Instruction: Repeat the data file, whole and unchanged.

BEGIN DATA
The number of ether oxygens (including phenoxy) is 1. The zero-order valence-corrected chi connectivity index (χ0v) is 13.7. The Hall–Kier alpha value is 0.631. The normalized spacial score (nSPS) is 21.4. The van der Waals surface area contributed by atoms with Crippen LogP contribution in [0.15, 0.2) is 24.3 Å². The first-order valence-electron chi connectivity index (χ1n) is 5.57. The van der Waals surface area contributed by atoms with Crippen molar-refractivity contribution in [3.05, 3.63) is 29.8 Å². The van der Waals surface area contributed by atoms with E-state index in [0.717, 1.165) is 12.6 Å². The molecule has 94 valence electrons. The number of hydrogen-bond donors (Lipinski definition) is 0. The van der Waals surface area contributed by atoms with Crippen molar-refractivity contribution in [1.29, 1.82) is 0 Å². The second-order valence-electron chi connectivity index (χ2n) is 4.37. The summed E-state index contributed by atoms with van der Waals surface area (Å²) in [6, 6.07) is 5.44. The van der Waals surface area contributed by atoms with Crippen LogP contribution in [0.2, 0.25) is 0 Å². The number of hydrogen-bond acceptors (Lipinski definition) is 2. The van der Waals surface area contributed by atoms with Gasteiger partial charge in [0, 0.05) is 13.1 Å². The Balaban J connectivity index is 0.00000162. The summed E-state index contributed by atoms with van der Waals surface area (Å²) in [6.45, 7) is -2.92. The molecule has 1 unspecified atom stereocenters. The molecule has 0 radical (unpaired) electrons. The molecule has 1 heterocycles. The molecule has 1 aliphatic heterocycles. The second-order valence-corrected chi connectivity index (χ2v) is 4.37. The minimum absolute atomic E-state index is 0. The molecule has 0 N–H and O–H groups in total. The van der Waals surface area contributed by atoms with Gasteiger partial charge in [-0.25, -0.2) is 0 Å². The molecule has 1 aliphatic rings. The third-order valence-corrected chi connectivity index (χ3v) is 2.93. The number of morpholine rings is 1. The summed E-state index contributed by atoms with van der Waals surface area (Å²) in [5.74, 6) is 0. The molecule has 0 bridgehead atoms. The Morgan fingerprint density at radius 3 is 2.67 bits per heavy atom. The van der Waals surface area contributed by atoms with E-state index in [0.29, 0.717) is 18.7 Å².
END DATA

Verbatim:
The number of ether oxygens (including phenoxy) is 1. The zero-order valence-corrected chi connectivity index (χ0v) is 13.7. The Hall–Kier alpha value is 0.631. The normalized spacial score (nSPS) is 21.4. The van der Waals surface area contributed by atoms with Crippen LogP contribution in [0.15, 0.2) is 24.3 Å². The first-order valence-electron chi connectivity index (χ1n) is 5.57. The van der Waals surface area contributed by atoms with Crippen molar-refractivity contribution in [3.05, 3.63) is 29.8 Å². The van der Waals surface area contributed by atoms with E-state index in [0.717, 1.165) is 12.6 Å². The molecule has 94 valence electrons. The number of hydrogen-bond donors (Lipinski definition) is 0. The van der Waals surface area contributed by atoms with Crippen molar-refractivity contribution in [1.29, 1.82) is 0 Å². The second-order valence-electron chi connectivity index (χ2n) is 4.37. The summed E-state index contributed by atoms with van der Waals surface area (Å²) in [6, 6.07) is 5.44. The van der Waals surface area contributed by atoms with Crippen LogP contribution in [0.2, 0.25) is 0 Å². The number of hydrogen-bond acceptors (Lipinski definition) is 2. The van der Waals surface area contributed by atoms with Gasteiger partial charge in [0, 0.05) is 13.1 Å². The Balaban J connectivity index is 0.00000162. The summed E-state index contributed by atoms with van der Waals surface area (Å²) in [6.45, 7) is -2.92. The molecule has 1 unspecified atom stereocenters. The molecule has 0 radical (unpaired) electrons. The molecule has 1 heterocycles. The molecule has 1 aliphatic heterocycles. The second-order valence-corrected chi connectivity index (χ2v) is 4.37. The minimum absolute atomic E-state index is 0. The molecule has 0 N–H and O–H groups in total. The van der Waals surface area contributed by atoms with Gasteiger partial charge in [-0.25, -0.2) is 0 Å². The molecule has 1 aliphatic rings. The third-order valence-corrected chi connectivity index (χ3v) is 2.93. The number of morpholine rings is 1. The summed E-state index contributed by atoms with van der Waals surface area (Å²) in [5.74, 6) is 0. The molecule has 0 bridgehead atoms. The Morgan fingerprint density at radius 3 is 2.67 bits per heavy atom. The van der Waals surface area contributed by atoms with E-state index in [0.29, 0.717) is 18.7 Å².